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Roles remain unsettled in Rangers' bullpen

Roles remain unsettled in Rangers' bullpen

Roles remain unsettled in Rangers' bullpen
SURPRISE, Ariz. -- The Rangers' bullpen is far from set. There are still some roles that need to be claimed, decisions to make and relievers who need to start pitching better.

Koji Uehara tops that list, and he gave up four runs in his inning of work against the Cubs on Thursday. Rookie Brett Jackson hit a two-run home run off him in the seventh, and Uehara now has a 16.88 ERA for the spring and opponents are hitting .400 (10-for-25) off him.

"He got the ball up a little bit," manager Ron Washington said. "When a pitcher has a track record, you don't get concerned. He is a veteran pitcher who has done it before. He's had some troubles, but we just need him to maintain confidence in himself. The last outing he could lock it in."

Mark Lowe was able to survive a bad day. He gave up a home run to Ian Stewart and a double to Joe Mather but escaped having allowed just one run.

"That's the worst I've felt all spring as far as everything working," Lowe said. "Only giving up one run with nothing working ... I'll take it. I battled and made it through."

The Rangers know that Joe Nathan, who pitched a scoreless ninth on Thursday, will be their closer and Mike Adams will be their primary setup reliever. They also know they have Scott Feldman and Alexi Ogando who can pitch multiple innings in any role.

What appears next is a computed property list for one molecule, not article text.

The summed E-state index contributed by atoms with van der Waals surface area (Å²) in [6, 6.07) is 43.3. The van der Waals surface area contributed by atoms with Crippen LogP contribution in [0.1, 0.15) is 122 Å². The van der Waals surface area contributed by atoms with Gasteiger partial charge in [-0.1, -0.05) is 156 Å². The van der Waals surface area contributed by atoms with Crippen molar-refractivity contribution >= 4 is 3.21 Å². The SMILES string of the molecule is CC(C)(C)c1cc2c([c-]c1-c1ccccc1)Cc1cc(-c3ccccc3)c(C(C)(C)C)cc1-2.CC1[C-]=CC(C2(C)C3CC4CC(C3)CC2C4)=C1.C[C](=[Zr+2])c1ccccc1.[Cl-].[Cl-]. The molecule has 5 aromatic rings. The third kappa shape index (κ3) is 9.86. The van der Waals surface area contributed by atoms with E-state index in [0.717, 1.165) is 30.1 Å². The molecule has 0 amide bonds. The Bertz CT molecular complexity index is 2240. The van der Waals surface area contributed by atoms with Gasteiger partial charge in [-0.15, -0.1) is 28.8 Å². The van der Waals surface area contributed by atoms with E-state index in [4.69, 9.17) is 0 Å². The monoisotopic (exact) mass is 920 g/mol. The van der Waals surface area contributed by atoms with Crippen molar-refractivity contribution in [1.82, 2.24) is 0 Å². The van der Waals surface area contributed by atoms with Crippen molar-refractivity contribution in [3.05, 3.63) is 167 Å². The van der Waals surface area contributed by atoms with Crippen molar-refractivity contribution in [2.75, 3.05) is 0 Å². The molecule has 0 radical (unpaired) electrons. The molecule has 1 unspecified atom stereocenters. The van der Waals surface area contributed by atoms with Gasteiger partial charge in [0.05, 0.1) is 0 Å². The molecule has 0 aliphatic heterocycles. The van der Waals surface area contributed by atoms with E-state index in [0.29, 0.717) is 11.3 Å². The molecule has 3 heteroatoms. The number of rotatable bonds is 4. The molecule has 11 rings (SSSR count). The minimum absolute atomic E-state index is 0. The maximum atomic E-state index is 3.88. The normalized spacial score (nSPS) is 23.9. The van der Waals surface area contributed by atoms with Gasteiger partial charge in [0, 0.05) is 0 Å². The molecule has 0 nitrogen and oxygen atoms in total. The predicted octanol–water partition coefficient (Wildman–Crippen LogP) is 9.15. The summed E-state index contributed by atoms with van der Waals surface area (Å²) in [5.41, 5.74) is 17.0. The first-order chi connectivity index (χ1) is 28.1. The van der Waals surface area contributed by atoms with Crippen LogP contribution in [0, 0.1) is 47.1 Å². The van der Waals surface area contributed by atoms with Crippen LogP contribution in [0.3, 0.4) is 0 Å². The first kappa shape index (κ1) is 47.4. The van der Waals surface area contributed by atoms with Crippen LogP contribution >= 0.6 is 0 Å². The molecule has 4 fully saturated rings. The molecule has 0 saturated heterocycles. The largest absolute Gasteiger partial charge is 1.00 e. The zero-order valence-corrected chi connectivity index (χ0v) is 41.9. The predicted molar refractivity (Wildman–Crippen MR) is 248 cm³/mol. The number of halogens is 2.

But Washington acknowledged they have three one-inning jobs up for grabs. There are three right-handers competing for them: Uehara, Lowe and Yoshinori Tateyama. But if the Rangers decided they want at least one left-hander, then one of those right-handers might get bumped aside.

"I would like for it to be a left-hander, but it doesn't have to be," Washington said. "I'm not concerned about the middle of the bullpen yet. I'm not concerned about anything yet. I'm only concerned about them getting their work and getting off the mound healthy. When it comes time to set up the bullpen, we'll be happy with it."

Tateyama pitched a scoreless eighth on Thursday and has a 1.50 ERA for the spring. Opponents are hitting .182 (4-for-22) off him.

"It has been a good spring for him," Washington said. "He's hitting his spots, changing speeds, keeping the ball down. He's doing a good job. That's what he does."

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